Steel demand in Europe continues to be a concern because of the euro zone crisis. It, and operational difficulties, caused a downturn in performance of Tata Steel Europe (TSE). Earnings were Rs 1,777 crore in 2011-12, against Rs 4,691 crore in 2010-11, and production was 14.3 million tonnes, less by half a million tonnes than in FY11. Shubhashish spoke to : Karl-Ulrich Köhler, managing director and chief executive officer of TSE, on 2012-13. Edited excerpts:
Will we see higher steel production from TSE this year?
Our plan this year is to at least keep the levels of last year. We might even see a slight increase as a result of the ongoing improvements/ measures. When the blast furnace comes on stream around November, we should see certainly a better capability to perform.
There is uncertainty regarding shutting of businesses and job losses. Have they subsided or is there a chance of pruning other than the ones already announced?
We have communicated with our people extremely openly and at an early stage. We have taken full responsibilities and we have had an open and fair discussion with the unions and avoided hardships. So, we are trying to play this element very responsibly. But, there is no way to avoid getting ourselves to competitive levels of productivity and capability. For that, we need to invest and also to streamline our organisation.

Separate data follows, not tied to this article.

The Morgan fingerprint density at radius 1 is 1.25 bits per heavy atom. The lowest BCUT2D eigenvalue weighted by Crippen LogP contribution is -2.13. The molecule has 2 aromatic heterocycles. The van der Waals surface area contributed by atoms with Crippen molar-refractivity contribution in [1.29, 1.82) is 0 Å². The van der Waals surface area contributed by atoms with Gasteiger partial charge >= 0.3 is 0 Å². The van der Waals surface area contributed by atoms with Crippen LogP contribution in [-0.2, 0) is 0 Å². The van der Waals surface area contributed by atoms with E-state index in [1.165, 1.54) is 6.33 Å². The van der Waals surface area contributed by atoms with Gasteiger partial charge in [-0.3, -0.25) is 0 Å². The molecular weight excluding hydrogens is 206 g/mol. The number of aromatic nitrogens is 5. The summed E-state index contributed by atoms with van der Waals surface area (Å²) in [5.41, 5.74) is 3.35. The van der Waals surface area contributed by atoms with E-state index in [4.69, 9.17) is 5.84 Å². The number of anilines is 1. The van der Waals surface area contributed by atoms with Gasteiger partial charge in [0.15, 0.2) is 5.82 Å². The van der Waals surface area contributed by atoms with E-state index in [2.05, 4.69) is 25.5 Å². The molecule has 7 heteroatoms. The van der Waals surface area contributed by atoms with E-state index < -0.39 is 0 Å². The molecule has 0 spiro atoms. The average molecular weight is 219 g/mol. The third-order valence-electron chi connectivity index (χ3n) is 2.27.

Is there a chance of more businesses of TSE being shut?
We are, in our daily and month-to-month management, following a plan where we are scrutinising ineffective and inefficient installations, small installations mainly or permanent loss-makers, make the necessary decisions and sort it out. On the big sites, like Ijmuiden (Holland), the programmes are known and established. In Scunthorpe (England), it’s already done (blast furnace has been idled). In Port Talbot (Wales), the main problem is the equipment; that’s why we are investing to fix it, otherwise we can’t get to any decent productivity.
You said production will be similar to last year. How do we see profits improving this year?
Last year, we established management improvement tasks as a system. We captured management gains to the tune of £200 million and this year, these gains will increase massively. I hope the market is not eating it away, so that it becomes invisible like it happened this year.
The Benga project (in Mozambique) is expected to give 0.8 million tonnes of coal to TSE and it will come at market rates. How is this of more advantage to the company than getting coal from any other source?
The coal comes at a market rate to use, so it doesn’t make any impact on the bottom line of the company in that regard. For me, it is good quality coal, secured by offtake agreement and, therefore, we can optimise production plans accordingly and improve our processes to make coke.